March 15 2014 Latest news:
by Paddy Davitt
Wednesday, September 28, 2011
Speaking to Ken Brown prior to Monday’s latest Premier League success for Norwich City against Sunderland set me thinking.
Brown was generous with his time and his anecdotes relating to the Black Cats’ boss and one of his former City charges Steve Bruce.
The decorated Manchester United centre back achieved plenty during his brief but ultimately successful stint in Norfolk during the mid-1980s – relegation from the top flight apart, of course.
A statistic Brown’s side remedied the following season when they bounced back into the old First Division as champions and underlined their commitment to stay there with a top five finish the following campaign.
What struck me most vividly listening to Brown recall the days of Bruce and Dave Watson was Bruce’s saleable value. Purchased for a tribunal-set fee around the £135,000 mark from lowly Gillingham, Norwich cashed in to the tune of £800,000 and small change when Sir Alex Ferguson came calling to whisk the Geordie off to Old Trafford.
In any walk of business life, that would go down as a healthy transaction. Buy low, sell high after an impressive stint in the green and yellow.
Football finance has changed out of all recognition. When Fernando Torres leaves Liverpool to Chelsea for the combined GDP of one of our smaller Eastern European trading partners you get the message loud and clear.
But all things are relative. Even in the grotesquely money-orientated world of modern football there is value to be had. Gems to be mined, polished and sold on.
Arsene Wenger purchased Nicolas Anelka from Paris Saint-Germain as a raw 17-year-old recruit for £500,000. Two summers later and the Frenchman had matured into a key member of Arsenal’s Premier League and FA Cup double-winning side. Real Madrid reached for the phone before eventually depositing £22.3m into the coffers of the north London giants.
Another handsome mark up. Yet, put the profit and loss account to one side, and look at the impact an Anelka or a Bruce for that matter had for relatively modest outlays.
Then apply that logic to Paul Lambert’s current squad. None purchased for any sort of numbers that would have the money men at the established Premier League clubs shifting uneasily in their leather upholstered seats.
The era of the ‘undisclosed fee’ blights any attempt to definitively argue with compelling financial accuracy.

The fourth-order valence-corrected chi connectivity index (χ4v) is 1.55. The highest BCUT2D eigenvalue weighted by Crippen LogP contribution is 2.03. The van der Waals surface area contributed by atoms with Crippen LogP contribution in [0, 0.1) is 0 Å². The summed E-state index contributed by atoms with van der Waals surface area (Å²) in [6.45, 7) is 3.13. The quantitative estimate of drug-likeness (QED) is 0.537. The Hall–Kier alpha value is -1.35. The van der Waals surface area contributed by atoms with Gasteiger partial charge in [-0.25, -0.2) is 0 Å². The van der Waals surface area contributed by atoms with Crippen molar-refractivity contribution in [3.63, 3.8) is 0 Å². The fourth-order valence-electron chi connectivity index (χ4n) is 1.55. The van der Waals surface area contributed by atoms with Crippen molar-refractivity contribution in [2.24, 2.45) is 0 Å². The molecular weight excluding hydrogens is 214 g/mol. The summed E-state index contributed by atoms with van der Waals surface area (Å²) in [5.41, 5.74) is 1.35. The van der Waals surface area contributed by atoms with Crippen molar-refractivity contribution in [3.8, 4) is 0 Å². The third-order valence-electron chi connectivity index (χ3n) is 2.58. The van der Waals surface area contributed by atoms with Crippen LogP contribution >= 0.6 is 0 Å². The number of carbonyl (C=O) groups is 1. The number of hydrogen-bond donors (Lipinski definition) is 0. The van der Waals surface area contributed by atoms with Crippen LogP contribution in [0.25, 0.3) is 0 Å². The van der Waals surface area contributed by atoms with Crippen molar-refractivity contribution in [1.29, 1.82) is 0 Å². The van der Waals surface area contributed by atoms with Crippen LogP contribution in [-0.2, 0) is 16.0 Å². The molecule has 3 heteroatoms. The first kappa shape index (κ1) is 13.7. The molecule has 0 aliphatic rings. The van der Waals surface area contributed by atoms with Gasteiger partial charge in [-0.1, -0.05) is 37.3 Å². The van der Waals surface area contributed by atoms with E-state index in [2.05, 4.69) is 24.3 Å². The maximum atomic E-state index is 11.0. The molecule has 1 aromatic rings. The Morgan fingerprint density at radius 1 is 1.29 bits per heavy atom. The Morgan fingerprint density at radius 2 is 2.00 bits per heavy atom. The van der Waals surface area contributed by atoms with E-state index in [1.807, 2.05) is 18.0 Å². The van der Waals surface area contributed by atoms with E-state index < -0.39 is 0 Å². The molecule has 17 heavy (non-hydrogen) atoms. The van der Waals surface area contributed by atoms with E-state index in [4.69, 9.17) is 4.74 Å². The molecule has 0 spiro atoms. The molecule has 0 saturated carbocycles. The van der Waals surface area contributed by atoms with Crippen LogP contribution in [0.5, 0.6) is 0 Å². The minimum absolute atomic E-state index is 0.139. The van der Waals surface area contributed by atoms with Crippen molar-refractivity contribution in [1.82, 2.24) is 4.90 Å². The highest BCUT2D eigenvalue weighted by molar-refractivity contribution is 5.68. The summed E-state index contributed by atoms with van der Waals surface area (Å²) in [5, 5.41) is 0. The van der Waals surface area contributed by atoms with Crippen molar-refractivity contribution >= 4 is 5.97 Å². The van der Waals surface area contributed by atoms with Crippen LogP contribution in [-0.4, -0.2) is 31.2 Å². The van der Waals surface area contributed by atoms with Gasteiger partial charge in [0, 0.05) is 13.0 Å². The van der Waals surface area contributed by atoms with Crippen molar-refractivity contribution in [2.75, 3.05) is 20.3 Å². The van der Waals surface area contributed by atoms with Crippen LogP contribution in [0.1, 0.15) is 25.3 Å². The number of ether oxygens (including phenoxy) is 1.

But City’s fiscal position has been well documented by the club’s hierarchy during their fall and subsequent rise over recent years. Norwich’s cloth has been cut accordingly.
Given that, one man in Paul Lambert’s squad stands out above all others. Russell Martin. The ‘versatile’ – yes I think ‘versatile’ just about covers it at present after another faultless display at centre back – defender has repaid whatever ‘undisclosed’ fee City parted with to Peterborough to seal a permanent move in January 2010.
Right in the middle of Norwich’s League One campaign, lest we forget, when City were indeed operating within restrictively tight margins. And signing a player who Peterborough clearly felt was surplus to requirements in their first team plans. More fool them.
Martin not only flourished at that level, but repeated the trick in the Championship. Played every single minute of City’s rollercoaster promotion push – you can’t get much more value than that, I would suggest. Defensive soundness allied to the attacking adventure that brought vital assists and goals. The QPR match-winner at home. The stoppage time leveller against Cardiff. The less vital but no less sweet late strike in the derby humbling at Ipswich.
A season of success that earned him an international call up to the Scotland squad. But Martin’s patience this campaign marks him out again. Rubber-stamping not only the model professional but the man after being relegated to a watching brief following the opening day draw at Wigan as Kyle Naughton slotted seamlessly into his old position
We’re not privy to what goes on behind closed Colney doors, but I think anyone coming into contact with Martin in the past can accurately predict the defender is not one for showdowns. Martin is old school.
He has had to bide his time. Now he is getting his rewards. So is Norwich.